'and the colours are darker than what we're used to.
'This was a typical use of the tenor in operas of the period.'
The heroic male singers of the time were castratos, men who had been
castrated before puberty to preserve the purity of their high notes.
These castrato singers had tremendous power.
They were, in a sense, singing the tenor type of role one octave higher,
and this is quite interesting, so these male voices had all
the thrill of the high notes of the soprano but the physique of a man.
It was capable of singing very florid, virtuosic music
and, of course, these singers were the great superstars of their day.
HE SINGS FALSETTO
Well, there are no castrati that we know of singing nowadays,
but the closest we get to what they might have sounded like
is when a man sings falsetto, known as a countertenor.
Listen to the extraordinary voice of Christophe Dumaux
in this production of Handel's opera Giulio Cesare.
But after Handel, composers such as Donizetti, Bellini and Rossini
did begin to incorporate high notes for tenors in their operas.
To tackle these, the tenors would use a falsetto voice.
When was the modern tenor born?
When was that moment when he started to use all the parts of his body
to sing the way we tenors sing today?
Well, the origins of it are a little bit mysterious,
but in the early 1830s, you get Gilbert-Louis Duprez,
the great French tenor, coming to Italy,
studying with Donizetti and so on,
and he discovers that he can extend this chest sound
much higher than was previously done.
We mark it with his performance in 1837 of William Tell in Paris.
The performance was a sensation, as the tenor Roberto Alagna explains.
Obviously there were no recordings at the time,
but from this performance by Chris Merritt,
you get an idea of just how startling it must have been.
# Oggi fatal...
# Oggi fatal...
# Oggi fatal...
# Fatal cosi!
# Oggi fatal...
In 1837, nobody had heard a tenor ever sing like this before,
but not everyone was convinced.
Rossini hated it.
He thought it was like a capon having his throat cut.
But certainly after the late 1830s, once tenors had sung up there,
there was no going back because it was such a sexy thing, that they all had to do it.
Tenors enjoy, I would say, the greatest success. There's a reason why when you go to restaurants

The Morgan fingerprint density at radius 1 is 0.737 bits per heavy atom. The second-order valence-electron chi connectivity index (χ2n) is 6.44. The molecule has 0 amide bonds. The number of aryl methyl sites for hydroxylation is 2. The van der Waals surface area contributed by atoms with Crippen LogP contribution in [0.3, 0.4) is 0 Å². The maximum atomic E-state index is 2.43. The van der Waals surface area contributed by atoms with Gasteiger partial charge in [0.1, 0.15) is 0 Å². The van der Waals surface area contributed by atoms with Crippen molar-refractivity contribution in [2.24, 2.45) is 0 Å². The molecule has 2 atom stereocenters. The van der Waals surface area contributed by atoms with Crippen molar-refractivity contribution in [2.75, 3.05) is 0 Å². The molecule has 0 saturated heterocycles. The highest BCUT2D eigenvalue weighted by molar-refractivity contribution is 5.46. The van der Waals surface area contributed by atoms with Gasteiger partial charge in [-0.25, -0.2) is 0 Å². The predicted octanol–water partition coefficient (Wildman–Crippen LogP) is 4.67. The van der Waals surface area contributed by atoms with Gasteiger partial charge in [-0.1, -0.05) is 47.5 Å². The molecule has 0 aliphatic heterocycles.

nobody ever plays a soprano voice, they don't play lower voices either. They play the tenor voice.
# Libiamo, libiamo ne'lieti calici
# Che la belleza infiora
Does repertoire play a role here?
Does the music written for the tenor voice
make that voice stand out from the other voices?
It certainly does. Tenors have the most fantastic tunes.
I mean 200 years ago, people would come to the opera,
listen to the tunes and have a cup of tea during the boring bits.
People would leave the opera house humming, whistling the tunes.
The tenors had all the best tunes because they had the best roles.
So, tenors were now the heroes but the roles on offer suited some voices better than others
and three main types of tenor voice emerged.
The first is the lyric tenor.
As the name suggests it describes a clean, elegant and beautiful sound.
This is the impreccable Fritz Wunderlich, singing Mozart.
# Ich fuhl' es
# Wie dies Gotterbild mein Herz... #
Wunderlich was one of the great lyric tenors and by that I mean that his voice had a charm,
a sweetness, a masculinity, that was completely natural and unforced.
He sang so beautifully and so well that there was no separation between the charm of the man
and the charm of the singing, the personality was allied to the voice, nothing got in the way.
# O, wenn ich sie nur finden konnte!
# O, wenn sie doch schon vor mir stande!
A great Mozart tenor, or a great lyric tenor if you like, will always have beauty of line.
Imagine if you were to press all the toothpaste out of a toothpaste tube
and it just went on coming out and it never stopped.
Or you were icing a cake and you pressed the icing thing down onto the cake.
A singer must think of their voice like that, not like little chipolatas.
And the greatest lyric singers have this flow of sound.
The notes are joined together in the most elegant and beautiful way.
# Un'aura amorosa
# Del nostro tesoro
# Un dolce ristoro
# Al cor porgera
The timeless story of Romeo and Juliet, as set here by the French
composer Charles Gounod, is a lovely example of the lyric tenor's art.
In the aria, Ah, Leve-toi Soleil, Romeo is waiting impatiently for the sun to rise
so that he can see his beloved again.
# Ah, leve-toi, soleil!
# Fais palir les etoiles
# Qui, dans l'azur sans voiles
# Brillent aux firmament... #
# Astre pur et charmant! #
The voice is really, in a sense, like a horse.
You have certain types of horse race and you need certain horses for those races.
A horse that is huge and has the strength and stamina to jump
the puissance, well that has a tenor equivalent - the dramatic tenor.
# Empi, spegnetela
# O ch'io fra poco
# Col sangue vostro
# La spegnero! #
Franco Corelli is one of the 20th century's great dramatic tenors.
As you can hear, his voice is big and powerful, a rich sound suited for Verdi's great hero, Manrico.
# Madre infelice
# Corro a salvarti
# O teco almeno
# Corro a morir! #
The part really calls for some steel in the voice, and it's traditional
to refer to this category of tenor as a spinto.
Now the word spinto is just the Italian word for pushed.
There is a power, an athleticism in the voice.
# Madre infelice
# Corro a salvarti... #
You sense the risk, you can't hide. It's not all done with smoke and mirrors, you've got to do it
then and there, and the public are there to see if you bring it off.
Of course if you do, it's just thrilling.
The German equivalent of the dramatic tenor is the Heldon, or heroic tenor.